Who is telling the truth?
May 14, 2017
It is not unusual for children to sometimes tell lies or embellish the truth, particularly in the preschool and early primary years. One of the most vexatious behaviour management situations for teachers relates to getting to the bottom of a conflict between children, where none of the protagonists will admit to being at fault, there are no witnesses, and it appears that one or more of the children involved are not telling the truth. All parties claim they are innocent, not involved or that they didn’t do it. It can be difficult for the teacher to know who is telling the truth.
When there is no evidence and two different stories the following strategies may help:
- Insist that the child responsible for the unacceptable behaviour or lie owns up immediately. Clearly state the consequences for lying, separate from the consequences for the unacceptable act. Having additional consequences reinforces that lying is not acceptable.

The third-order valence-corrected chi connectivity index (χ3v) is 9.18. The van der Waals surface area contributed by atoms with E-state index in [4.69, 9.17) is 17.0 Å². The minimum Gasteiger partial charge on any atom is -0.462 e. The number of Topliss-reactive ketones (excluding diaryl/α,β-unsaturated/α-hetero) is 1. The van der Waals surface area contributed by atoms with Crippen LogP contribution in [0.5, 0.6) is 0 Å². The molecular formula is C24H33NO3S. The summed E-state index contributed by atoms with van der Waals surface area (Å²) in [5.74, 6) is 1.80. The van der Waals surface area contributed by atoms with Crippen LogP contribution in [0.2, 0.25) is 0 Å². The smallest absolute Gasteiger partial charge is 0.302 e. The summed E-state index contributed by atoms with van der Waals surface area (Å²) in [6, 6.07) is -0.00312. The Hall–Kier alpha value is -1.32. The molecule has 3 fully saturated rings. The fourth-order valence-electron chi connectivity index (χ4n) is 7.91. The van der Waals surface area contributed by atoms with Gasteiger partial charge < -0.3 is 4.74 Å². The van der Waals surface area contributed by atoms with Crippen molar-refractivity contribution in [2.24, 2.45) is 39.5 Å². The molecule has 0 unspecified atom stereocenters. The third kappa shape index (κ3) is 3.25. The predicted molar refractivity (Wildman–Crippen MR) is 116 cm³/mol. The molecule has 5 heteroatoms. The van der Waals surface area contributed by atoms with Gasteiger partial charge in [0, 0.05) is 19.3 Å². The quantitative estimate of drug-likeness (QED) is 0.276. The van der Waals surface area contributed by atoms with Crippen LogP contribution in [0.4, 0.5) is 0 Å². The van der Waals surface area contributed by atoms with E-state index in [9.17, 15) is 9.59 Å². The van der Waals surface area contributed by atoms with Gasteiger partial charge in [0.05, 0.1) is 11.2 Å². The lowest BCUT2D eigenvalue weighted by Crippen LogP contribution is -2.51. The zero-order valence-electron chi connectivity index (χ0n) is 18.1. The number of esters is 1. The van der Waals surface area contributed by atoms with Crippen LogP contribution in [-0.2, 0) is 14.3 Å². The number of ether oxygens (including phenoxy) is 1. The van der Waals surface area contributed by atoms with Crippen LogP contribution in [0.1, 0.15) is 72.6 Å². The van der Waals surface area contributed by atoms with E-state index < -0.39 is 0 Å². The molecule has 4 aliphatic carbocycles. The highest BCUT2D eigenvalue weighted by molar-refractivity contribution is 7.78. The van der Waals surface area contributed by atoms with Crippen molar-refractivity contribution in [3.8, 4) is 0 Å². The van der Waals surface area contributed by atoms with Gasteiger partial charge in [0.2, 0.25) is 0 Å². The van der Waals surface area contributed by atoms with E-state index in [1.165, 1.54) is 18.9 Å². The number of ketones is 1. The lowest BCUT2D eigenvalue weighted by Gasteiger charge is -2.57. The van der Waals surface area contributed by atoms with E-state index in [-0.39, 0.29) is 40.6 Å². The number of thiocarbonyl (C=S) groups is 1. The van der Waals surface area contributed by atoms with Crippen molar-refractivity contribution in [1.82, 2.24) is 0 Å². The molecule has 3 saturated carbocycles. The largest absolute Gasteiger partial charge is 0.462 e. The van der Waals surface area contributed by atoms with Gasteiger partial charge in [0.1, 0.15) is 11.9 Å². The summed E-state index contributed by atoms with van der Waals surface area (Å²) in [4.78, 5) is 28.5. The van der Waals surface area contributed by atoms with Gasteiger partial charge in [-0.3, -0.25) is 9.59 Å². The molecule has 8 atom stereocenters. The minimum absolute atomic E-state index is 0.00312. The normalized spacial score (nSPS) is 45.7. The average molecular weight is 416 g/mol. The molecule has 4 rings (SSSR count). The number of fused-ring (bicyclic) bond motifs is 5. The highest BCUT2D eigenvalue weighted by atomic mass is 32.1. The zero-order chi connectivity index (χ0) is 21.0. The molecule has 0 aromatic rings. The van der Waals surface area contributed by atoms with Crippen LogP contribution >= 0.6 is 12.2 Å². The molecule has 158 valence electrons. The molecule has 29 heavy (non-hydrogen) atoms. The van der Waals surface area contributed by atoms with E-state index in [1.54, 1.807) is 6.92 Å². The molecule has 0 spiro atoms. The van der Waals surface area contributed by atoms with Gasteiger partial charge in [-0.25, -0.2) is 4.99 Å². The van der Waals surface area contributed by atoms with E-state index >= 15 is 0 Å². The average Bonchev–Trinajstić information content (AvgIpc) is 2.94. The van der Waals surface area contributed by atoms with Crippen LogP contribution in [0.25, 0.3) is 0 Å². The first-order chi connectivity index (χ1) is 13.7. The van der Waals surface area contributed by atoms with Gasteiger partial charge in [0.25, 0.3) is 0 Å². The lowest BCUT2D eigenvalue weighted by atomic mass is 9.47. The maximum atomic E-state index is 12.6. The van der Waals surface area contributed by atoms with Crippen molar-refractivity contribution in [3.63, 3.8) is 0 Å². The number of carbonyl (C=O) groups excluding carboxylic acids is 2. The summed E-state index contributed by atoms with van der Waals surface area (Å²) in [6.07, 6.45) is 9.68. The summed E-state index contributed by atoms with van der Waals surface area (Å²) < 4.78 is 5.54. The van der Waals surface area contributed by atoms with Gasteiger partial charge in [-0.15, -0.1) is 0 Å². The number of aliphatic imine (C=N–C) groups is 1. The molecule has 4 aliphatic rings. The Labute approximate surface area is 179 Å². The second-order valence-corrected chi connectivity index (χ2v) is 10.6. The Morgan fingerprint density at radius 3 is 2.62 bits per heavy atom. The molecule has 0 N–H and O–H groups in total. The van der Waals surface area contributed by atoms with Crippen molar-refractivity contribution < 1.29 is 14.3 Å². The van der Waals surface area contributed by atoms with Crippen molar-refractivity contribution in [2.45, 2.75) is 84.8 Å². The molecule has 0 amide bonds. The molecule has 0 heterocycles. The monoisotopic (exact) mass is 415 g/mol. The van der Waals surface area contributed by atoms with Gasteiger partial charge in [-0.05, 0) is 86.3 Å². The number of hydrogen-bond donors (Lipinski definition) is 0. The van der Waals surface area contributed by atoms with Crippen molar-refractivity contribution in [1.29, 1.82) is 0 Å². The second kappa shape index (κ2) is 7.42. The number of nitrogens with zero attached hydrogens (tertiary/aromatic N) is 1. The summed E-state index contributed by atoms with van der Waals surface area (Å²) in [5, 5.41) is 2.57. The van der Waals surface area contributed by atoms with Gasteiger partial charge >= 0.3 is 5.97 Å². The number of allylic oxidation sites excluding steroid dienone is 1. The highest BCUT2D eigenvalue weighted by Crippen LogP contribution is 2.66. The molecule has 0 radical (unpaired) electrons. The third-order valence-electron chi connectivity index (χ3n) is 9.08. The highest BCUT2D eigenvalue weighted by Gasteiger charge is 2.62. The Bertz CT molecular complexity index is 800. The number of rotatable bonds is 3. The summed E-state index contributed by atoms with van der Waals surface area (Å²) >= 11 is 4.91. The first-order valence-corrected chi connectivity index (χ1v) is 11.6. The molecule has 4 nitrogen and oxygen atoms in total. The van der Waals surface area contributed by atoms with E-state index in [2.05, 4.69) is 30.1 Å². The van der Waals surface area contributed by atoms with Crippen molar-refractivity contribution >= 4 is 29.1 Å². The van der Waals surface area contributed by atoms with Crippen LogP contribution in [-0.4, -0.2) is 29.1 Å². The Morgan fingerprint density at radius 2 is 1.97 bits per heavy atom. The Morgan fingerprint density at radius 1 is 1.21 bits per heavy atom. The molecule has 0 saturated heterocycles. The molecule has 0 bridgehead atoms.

- Ask that both children promise to tell the truth. This can increase the likelihood of truth telling in children, particularly those in the junior years. Lyon, T., Malloy, L., Quas, J.A., Talwar, V. (2009). Coaching, truth induction, and young maltreated children’s false allegations and false … Continue reading
- Ask each child to write (or the teacher can transcribe) the ‘opposing’ accounts. Once the written stories have been completed, continue the discussion with both parties. Recounting events verbally and comparing the two written accounts can help to identify inaccuracies, prompting honesty from the untruthful child.
- If two children insist they are telling the truth and the truth cannot be fully established, tell each child that their behaviour will be monitored. Provide the same consequence for both children. It may be effective to ask each child what they believe the consequence should be for both and have them come to an agreement. This often leads to one child owning up to the negative behaviour.
- When there is no evidence and two different stories
- If the child has a disability or additional needs
- Whole school strategies
- Lesson plans and activities
|↩1||Lyon, T., Malloy, L., Quas, J.A., Talwar, V. (2009). Coaching, truth induction, and young maltreated children’s false allegations and false denials. Child Development, 79, pp 914-29.|